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Dissecting the impact of protein versus energy host nutrition on the experession of immunity to gastrointestinal parasites during lactation
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Professor Ilias Kyriazakis
Jones LA, Houdijk JGM, Sakkas P, Bruce AD, Mitchell M, Knox D, Kyriazakis I
International Journal for Parasitology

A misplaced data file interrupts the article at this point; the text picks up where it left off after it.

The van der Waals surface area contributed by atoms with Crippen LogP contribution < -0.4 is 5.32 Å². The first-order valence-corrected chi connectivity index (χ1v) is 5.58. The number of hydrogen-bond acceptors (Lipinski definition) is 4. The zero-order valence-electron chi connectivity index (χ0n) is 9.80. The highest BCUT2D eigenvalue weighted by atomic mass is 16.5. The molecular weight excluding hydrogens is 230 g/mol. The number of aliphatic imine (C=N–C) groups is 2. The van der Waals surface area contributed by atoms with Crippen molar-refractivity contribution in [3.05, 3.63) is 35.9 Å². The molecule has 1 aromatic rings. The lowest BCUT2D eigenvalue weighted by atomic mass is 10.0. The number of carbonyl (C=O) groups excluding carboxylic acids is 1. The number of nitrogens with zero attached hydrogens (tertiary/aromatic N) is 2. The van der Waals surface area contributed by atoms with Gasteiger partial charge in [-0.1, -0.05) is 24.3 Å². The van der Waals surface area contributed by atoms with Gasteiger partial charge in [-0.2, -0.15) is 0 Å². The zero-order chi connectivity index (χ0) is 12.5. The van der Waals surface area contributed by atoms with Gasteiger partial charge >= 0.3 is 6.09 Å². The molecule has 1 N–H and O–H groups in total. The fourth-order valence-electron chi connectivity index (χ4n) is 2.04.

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Many mammals exhibit a periparturient relaxation of previously established immune responses (PPRI) to gastrointestinal nematodes culminating in increased worm burdens. It has been suggested that the extent of PPRI may have a nutritional basis as it is considerably augmented when protein supply is scarce. Subsequent studies have shown that increased dietary protein intake can ameliorate this phenomenon. However, this effect is often confounded with increased food intake and thus increased energy levels. Herein, we aimed to dissect the effects of protein and energy nutrition on the immune status and resistance to re-infection with gastrointestinal nematodes in the periparturient host. The lactating, Nippostrongylus brasiliensis re-infected rat was utilised as an established model for mammalian PPRI. Experimental animals were assigned to restricted feeding regimens designed to achieve four pre-determined levels of crude protein (CP) at one of two levels of metabolisable energy (ME) and parasitological and immunological measurements taken at either day 6 or day 9 post re-infection. We clearly show that increased supply of dietary CP, but not increased dietary ME, significantly reduced worm burdens. The increased magnitude of worm expulsion with increased dietary CP supply strongly correlated with mucosal mast cell accumulation in the small intestine. In addition, increased CP and not ME supply increased mucosal eosinophil numbers. Furthermore, increased CP led to higher levels of total IgG at high ME only and there were interactive effects of CP and ME on serum levels of IgG1 and IgG2a. Perhaps surprisingly, CP nutrition did not affect expression of either Th1 (IFN-γ) or Th2 (IL-4, IL-13) cytokines in the mesenteric lymph nodes. These data emphasise the role of immunonutrition, and particularly dietary protein, in combating infectious disease such as gastrointestinal parasitism.
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